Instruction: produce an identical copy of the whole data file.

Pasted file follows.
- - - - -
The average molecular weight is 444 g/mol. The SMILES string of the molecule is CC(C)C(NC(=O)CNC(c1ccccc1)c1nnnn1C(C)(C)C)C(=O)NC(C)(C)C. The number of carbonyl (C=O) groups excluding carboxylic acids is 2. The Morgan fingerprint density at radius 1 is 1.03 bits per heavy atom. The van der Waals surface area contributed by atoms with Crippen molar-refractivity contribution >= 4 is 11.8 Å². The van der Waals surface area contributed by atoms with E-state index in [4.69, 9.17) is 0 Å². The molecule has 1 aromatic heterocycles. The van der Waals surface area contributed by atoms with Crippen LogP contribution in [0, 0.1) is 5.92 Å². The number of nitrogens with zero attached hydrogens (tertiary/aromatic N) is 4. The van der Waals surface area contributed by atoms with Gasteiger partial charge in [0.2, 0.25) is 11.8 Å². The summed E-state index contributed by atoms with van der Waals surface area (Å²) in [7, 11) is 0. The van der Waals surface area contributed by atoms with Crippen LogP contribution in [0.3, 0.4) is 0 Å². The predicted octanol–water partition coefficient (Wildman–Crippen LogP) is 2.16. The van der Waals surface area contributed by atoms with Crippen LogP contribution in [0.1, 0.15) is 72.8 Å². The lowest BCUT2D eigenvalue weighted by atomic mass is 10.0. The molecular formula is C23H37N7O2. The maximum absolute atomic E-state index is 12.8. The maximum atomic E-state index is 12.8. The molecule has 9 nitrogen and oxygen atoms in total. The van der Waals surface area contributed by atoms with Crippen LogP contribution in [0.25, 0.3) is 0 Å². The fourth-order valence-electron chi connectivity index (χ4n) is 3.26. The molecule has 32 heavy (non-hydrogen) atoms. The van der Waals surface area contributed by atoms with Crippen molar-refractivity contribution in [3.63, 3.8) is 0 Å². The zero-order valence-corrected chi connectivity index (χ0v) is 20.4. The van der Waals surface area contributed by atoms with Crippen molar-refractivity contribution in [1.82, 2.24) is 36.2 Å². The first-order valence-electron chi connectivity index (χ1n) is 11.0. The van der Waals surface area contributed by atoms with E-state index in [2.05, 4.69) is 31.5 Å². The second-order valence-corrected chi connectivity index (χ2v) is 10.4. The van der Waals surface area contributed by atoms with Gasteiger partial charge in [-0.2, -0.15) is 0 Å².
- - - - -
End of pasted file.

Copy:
The average molecular weight is 444 g/mol. The SMILES string of the molecule is CC(C)C(NC(=O)CNC(c1ccccc1)c1nnnn1C(C)(C)C)C(=O)NC(C)(C)C. The number of carbonyl (C=O) groups excluding carboxylic acids is 2. The Morgan fingerprint density at radius 1 is 1.03 bits per heavy atom. The van der Waals surface area contributed by atoms with Crippen molar-refractivity contribution >= 4 is 11.8 Å². The van der Waals surface area contributed by atoms with E-state index in [4.69, 9.17) is 0 Å². The molecule has 1 aromatic heterocycles. The van der Waals surface area contributed by atoms with Crippen LogP contribution in [0, 0.1) is 5.92 Å². The number of nitrogens with zero attached hydrogens (tertiary/aromatic N) is 4. The van der Waals surface area contributed by atoms with Gasteiger partial charge in [0.2, 0.25) is 11.8 Å². The summed E-state index contributed by atoms with van der Waals surface area (Å²) in [7, 11) is 0. The van der Waals surface area contributed by atoms with Crippen LogP contribution in [0.3, 0.4) is 0 Å². The predicted octanol–water partition coefficient (Wildman–Crippen LogP) is 2.16. The van der Waals surface area contributed by atoms with Crippen LogP contribution in [0.1, 0.15) is 72.8 Å². The lowest BCUT2D eigenvalue weighted by atomic mass is 10.0. The molecular formula is C23H37N7O2. The maximum absolute atomic E-state index is 12.8. The maximum atomic E-state index is 12.8. The molecule has 9 nitrogen and oxygen atoms in total. The van der Waals surface area contributed by atoms with Crippen LogP contribution in [0.25, 0.3) is 0 Å². The fourth-order valence-electron chi connectivity index (χ4n) is 3.26. The molecule has 32 heavy (non-hydrogen) atoms. The van der Waals surface area contributed by atoms with Crippen molar-refractivity contribution in [3.63, 3.8) is 0 Å². The zero-order valence-corrected chi connectivity index (χ0v) is 20.4. The van der Waals surface area contributed by atoms with Crippen molar-refractivity contribution in [1.82, 2.24) is 36.2 Å². The first-order valence-electron chi connectivity index (χ1n) is 11.0. The van der Waals surface area contributed by atoms with E-state index in [2.05, 4.69) is 31.5 Å². The second-order valence-corrected chi connectivity index (χ2v) is 10.4. The van der Waals surface area contributed by atoms with Gasteiger partial charge in [-0.2, -0.15) is 0 Å².